There are loads of videos, articles, and Comic Con panels out there to help a Dungeons & Dragons player become a successful Dungeon Master. But what if you’re just curious about starting D&D? What if the closest you’ve gotten to playing the game is watching Critical Role? Watching Vox Machina on their adventures, while amazing, can make the game feel a bit overwhelming. How do you even start playing a game like that?
There is a lot to D&D, and it’s one of those rabbit holes that you can travel down forever. However, you don’t have to understand everything about the game when you’re just starting out, and you can easily test the waters to see if D&D is the right game for you. Matthew Colville, DM extraordinaire with a rad YouTube channel that helps tutors the DMs of tomorrow, strayed from his usual DM tutelage and has created a great video for people interested in trying D&D for the first time.
If you’ve ever watched Colville’s videos, you know how great he is at taking the often complex and confusing aspects of D&D and boiling it down to the bare bones to get you started. And that’s what’s most important when you want to try out D&D for the first time. Don’t worry about being the best player ever, just enjoy your experience in-game. That’s the key to having a great first experience–keep it simple.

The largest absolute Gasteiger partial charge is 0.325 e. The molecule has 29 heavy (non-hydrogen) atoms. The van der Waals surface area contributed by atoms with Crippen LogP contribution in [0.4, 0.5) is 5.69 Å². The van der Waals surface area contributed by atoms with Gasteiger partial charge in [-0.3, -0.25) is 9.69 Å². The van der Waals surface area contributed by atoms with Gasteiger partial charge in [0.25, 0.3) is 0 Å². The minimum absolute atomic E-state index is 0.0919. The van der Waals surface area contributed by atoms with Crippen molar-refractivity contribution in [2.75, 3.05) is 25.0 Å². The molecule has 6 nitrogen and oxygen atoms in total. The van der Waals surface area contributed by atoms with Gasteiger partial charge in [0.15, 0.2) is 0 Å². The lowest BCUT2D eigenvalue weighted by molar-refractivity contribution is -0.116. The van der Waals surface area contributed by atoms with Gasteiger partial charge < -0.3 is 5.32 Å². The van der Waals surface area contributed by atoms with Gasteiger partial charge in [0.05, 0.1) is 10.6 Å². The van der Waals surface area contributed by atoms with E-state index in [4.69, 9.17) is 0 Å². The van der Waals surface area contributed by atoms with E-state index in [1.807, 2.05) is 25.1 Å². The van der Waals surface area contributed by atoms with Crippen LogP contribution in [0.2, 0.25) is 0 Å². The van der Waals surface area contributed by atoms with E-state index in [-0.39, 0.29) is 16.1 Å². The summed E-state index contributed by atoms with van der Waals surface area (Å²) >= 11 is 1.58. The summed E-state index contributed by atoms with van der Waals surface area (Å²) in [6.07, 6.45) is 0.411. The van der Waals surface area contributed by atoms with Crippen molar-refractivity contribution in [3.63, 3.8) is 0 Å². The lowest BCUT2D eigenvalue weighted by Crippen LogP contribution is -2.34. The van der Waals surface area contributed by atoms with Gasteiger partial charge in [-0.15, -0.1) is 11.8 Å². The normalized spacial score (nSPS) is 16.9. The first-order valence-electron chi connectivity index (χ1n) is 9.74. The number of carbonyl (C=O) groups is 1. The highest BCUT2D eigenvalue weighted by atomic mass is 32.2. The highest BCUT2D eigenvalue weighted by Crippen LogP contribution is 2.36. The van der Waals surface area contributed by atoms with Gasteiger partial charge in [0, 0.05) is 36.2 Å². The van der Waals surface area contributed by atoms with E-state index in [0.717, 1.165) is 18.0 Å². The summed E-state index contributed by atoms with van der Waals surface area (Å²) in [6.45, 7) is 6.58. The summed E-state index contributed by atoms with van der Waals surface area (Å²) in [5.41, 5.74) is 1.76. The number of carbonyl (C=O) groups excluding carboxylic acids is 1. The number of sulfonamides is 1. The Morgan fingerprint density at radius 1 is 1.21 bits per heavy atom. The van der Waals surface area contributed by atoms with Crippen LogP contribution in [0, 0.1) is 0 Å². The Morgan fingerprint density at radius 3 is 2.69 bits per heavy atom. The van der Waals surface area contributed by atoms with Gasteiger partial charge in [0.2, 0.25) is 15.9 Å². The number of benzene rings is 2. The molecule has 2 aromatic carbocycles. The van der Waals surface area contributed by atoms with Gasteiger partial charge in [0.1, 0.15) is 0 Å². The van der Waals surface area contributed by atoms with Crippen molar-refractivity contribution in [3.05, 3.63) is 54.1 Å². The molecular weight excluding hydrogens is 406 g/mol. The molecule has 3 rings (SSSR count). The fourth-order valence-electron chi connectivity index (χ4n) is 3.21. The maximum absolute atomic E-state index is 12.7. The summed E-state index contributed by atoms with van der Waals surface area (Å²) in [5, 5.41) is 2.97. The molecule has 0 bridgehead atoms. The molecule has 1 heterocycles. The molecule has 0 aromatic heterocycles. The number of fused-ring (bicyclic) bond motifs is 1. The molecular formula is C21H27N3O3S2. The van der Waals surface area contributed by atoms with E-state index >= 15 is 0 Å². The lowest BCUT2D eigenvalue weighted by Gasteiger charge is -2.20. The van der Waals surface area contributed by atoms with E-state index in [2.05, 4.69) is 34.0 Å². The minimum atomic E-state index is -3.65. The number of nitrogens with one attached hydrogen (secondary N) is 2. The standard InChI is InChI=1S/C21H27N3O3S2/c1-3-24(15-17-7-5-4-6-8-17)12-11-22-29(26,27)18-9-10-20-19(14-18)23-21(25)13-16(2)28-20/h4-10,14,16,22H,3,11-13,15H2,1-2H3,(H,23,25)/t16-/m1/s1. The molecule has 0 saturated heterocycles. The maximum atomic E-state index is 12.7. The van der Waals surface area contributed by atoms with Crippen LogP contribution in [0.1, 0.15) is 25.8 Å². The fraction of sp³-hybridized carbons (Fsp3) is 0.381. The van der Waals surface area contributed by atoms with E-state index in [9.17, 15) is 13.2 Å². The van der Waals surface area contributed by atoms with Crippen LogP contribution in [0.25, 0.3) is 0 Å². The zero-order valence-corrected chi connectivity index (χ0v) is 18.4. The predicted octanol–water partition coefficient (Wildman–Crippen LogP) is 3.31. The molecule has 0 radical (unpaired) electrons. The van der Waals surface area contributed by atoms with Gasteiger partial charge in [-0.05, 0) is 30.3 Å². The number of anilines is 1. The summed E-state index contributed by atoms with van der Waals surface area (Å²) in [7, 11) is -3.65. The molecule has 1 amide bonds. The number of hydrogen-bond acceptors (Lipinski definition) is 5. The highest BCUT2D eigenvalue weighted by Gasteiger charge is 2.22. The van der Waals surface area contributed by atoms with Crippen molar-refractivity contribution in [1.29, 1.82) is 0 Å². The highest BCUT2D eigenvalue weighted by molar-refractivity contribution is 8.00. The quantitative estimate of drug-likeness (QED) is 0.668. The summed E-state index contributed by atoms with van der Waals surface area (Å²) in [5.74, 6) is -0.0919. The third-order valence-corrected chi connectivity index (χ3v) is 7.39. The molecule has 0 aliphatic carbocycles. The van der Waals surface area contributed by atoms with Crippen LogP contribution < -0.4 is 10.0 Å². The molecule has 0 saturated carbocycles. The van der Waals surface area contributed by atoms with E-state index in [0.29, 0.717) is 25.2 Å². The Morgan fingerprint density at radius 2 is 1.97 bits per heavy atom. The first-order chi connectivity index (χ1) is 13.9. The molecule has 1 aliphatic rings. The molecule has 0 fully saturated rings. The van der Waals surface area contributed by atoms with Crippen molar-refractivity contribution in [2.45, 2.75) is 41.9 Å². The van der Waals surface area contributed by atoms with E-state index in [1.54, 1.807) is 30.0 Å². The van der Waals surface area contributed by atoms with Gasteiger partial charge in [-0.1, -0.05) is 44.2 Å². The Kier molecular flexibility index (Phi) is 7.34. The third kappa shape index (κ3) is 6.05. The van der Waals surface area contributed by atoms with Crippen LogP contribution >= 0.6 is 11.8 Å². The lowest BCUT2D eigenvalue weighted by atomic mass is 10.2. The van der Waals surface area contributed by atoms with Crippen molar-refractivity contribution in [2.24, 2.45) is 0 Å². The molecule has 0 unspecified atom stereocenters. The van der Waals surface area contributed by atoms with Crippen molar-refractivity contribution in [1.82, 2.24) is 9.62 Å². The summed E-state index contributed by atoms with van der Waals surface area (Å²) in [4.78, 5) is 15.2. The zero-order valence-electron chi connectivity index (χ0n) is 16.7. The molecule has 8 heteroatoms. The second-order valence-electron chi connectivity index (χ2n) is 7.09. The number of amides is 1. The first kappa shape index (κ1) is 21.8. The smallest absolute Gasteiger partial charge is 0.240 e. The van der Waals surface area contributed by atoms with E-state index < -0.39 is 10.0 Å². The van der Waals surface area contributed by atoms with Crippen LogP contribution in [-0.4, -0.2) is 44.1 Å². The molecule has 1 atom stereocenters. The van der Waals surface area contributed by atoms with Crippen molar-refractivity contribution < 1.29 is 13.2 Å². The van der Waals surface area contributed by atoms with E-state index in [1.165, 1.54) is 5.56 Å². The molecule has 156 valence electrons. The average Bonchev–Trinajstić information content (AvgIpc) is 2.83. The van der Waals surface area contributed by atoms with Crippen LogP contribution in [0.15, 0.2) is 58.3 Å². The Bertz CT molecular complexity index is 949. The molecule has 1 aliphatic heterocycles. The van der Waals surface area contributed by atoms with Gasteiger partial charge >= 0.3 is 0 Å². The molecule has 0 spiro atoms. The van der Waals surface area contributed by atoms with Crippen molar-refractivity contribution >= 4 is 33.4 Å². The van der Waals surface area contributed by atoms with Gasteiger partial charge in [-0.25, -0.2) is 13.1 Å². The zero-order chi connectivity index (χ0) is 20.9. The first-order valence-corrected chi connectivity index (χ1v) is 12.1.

From the length of an average campaign (about three hours), to building a character, basic etiquette, how to role play (spoiler alert: if you don’t feel comfortable speaking as your character, it’s totally cool to just explain what your character does), and basic gameplay, Colville gives you loads of helpful hints to feel confident in your first D&D game. The essence is to have fun. Sure, D&D is a game that people get really serious about, but when you’re just starting out, go easy on yourself. Whether you’re starting up a new group with a bunch of other D&D newbies or your friends invited you to join in on a campaign, remember that you’re just having fun with a bunch of friends. No need to stress! Ultimately, if you’re being a good team player, you’re not being rude or annoying, and you’re trying your best, you and your group will have a great time.
What is the best advice you’ve heard given to new D&D players? Did Matthew Colville inspire you to try role playing? Tell us what you think in the comments!
Image credit: Dagny Mol|Flickr